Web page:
The outbreak of the Korean War in June 1950 disrupted any possible stabilization of the Sino-American relations. The PRC and the United States would be locked into a deadly three-year war in the Korean peninsula from June 1950 to July 1953. After China entered the Korean War in October 1950, the U.S.would perceive the PRC as a major threat to its key interest in Asia, and to the security of Japan. During the Korean War, the Sino-Soviet alliance worked reasonably well as the Soviet Union provided China with air support, a great deal of military supplies and economic aid. Given China’s hostility, Washington took a hard line by toughening the U.S.economic embargo against the PRC, which first started in fall 1950, firming up support for the Nationalist government in Taiwan, blocking the PRC’s membership in the UN, and further isolating the PRC politically. The PRC’s hostility toward the U.S.and Washington’s reciprocation intensified the Cold War in the region.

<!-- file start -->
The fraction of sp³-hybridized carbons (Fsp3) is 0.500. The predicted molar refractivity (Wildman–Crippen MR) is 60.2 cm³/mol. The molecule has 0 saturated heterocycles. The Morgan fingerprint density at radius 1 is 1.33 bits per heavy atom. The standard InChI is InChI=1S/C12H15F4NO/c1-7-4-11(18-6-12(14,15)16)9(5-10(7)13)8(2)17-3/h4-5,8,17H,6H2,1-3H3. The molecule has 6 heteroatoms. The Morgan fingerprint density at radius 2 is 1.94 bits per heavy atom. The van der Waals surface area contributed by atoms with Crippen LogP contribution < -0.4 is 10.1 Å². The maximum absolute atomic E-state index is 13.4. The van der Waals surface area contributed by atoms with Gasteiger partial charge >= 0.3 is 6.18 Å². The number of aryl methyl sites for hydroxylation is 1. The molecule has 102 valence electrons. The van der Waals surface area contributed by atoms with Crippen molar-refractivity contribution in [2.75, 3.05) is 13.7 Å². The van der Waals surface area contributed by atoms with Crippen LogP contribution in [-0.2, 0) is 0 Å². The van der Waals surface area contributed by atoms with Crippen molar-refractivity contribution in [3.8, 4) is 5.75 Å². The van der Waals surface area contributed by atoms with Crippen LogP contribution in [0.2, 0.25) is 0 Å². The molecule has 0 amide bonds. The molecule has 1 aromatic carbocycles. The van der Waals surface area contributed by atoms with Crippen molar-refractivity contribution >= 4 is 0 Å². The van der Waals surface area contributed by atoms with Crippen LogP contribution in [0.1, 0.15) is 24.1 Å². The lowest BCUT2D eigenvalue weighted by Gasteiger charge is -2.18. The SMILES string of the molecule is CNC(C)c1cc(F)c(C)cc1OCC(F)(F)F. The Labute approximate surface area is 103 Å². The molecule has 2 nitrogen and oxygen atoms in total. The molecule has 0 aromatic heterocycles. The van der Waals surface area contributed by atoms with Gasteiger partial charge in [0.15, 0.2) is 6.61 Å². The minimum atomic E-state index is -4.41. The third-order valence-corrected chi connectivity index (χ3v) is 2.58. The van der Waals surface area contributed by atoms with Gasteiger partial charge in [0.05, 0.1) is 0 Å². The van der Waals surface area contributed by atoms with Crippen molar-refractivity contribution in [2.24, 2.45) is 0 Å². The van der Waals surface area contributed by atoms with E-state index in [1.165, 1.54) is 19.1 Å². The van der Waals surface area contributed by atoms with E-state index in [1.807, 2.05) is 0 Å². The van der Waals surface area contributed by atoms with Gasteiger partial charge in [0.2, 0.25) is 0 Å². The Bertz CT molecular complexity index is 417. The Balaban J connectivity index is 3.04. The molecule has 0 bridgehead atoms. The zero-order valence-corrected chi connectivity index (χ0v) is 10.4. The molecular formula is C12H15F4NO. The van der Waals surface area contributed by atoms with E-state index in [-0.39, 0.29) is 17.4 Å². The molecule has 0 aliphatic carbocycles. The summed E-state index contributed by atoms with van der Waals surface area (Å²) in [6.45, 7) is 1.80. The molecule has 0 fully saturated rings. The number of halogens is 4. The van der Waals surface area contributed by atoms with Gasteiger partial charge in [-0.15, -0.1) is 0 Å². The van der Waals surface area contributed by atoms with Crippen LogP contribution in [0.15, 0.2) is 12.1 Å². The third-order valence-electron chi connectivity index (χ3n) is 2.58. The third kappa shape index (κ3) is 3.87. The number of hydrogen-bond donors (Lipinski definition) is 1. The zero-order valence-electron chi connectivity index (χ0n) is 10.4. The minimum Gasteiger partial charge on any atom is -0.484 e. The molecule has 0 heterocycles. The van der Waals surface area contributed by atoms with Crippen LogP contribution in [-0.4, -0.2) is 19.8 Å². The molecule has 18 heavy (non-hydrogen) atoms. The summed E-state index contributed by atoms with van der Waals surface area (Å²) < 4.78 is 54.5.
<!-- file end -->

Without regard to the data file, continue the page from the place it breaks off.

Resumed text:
The PRC’s shelling of Jinmen (Quemoy) in 1954 was designed mainly to foil the U.S.-Taiwan security treaty as Beijing worried about the division between mainland China and Taiwan. As tension rose between the United States and China during the Taiwan Strait crisis of 1954-55, both Washington and Beijing felt more urgency to maintain communications, even at a higher level and on a more regular footing. The first Taiwan Strait crisis, in a way, launched the Sino-American ambassadorial talks in August 1955. The ambassadorial talks continued throughout the Eisenhower administration without much progress on the issues such as Taiwan, the renunciation of force,U.S.embargo of China, and cultural exchanges.